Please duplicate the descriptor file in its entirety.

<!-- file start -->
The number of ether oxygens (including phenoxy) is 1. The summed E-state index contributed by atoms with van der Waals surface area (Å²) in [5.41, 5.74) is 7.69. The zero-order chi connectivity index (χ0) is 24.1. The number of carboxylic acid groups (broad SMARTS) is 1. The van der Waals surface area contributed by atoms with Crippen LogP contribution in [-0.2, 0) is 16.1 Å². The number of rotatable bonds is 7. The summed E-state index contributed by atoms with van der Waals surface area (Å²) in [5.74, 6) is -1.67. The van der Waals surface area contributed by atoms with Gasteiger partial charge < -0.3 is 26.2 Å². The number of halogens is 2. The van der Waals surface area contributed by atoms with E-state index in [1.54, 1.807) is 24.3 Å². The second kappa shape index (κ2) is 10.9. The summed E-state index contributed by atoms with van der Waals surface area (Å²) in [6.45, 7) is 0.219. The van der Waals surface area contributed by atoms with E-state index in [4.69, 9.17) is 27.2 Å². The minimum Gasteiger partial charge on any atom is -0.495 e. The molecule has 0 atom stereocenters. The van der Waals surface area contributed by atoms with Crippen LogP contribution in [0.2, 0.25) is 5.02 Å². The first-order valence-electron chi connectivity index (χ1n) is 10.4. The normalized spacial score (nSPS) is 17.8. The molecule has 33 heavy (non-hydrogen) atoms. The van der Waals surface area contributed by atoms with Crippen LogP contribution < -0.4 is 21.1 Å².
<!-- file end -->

The number of ether oxygens (including phenoxy) is 1. The summed E-state index contributed by atoms with van der Waals surface area (Å²) in [5.41, 5.74) is 7.69. The zero-order chi connectivity index (χ0) is 24.1. The number of carboxylic acid groups (broad SMARTS) is 1. The van der Waals surface area contributed by atoms with Crippen LogP contribution in [-0.2, 0) is 16.1 Å². The number of rotatable bonds is 7. The summed E-state index contributed by atoms with van der Waals surface area (Å²) in [5.74, 6) is -1.67. The van der Waals surface area contributed by atoms with Gasteiger partial charge < -0.3 is 26.2 Å². The number of halogens is 2. The van der Waals surface area contributed by atoms with E-state index in [1.54, 1.807) is 24.3 Å². The second kappa shape index (κ2) is 10.9. The summed E-state index contributed by atoms with van der Waals surface area (Å²) in [6.45, 7) is 0.219. The van der Waals surface area contributed by atoms with E-state index in [4.69, 9.17) is 27.2 Å². The minimum Gasteiger partial charge on any atom is -0.495 e. The molecule has 0 atom stereocenters. The van der Waals surface area contributed by atoms with Crippen LogP contribution in [0.2, 0.25) is 5.02 Å². The first-order valence-electron chi connectivity index (χ1n) is 10.4. The normalized spacial score (nSPS) is 17.8. The molecule has 33 heavy (non-hydrogen) atoms. The van der Waals surface area contributed by atoms with Crippen LogP contribution < -0.4 is 21.1 Å².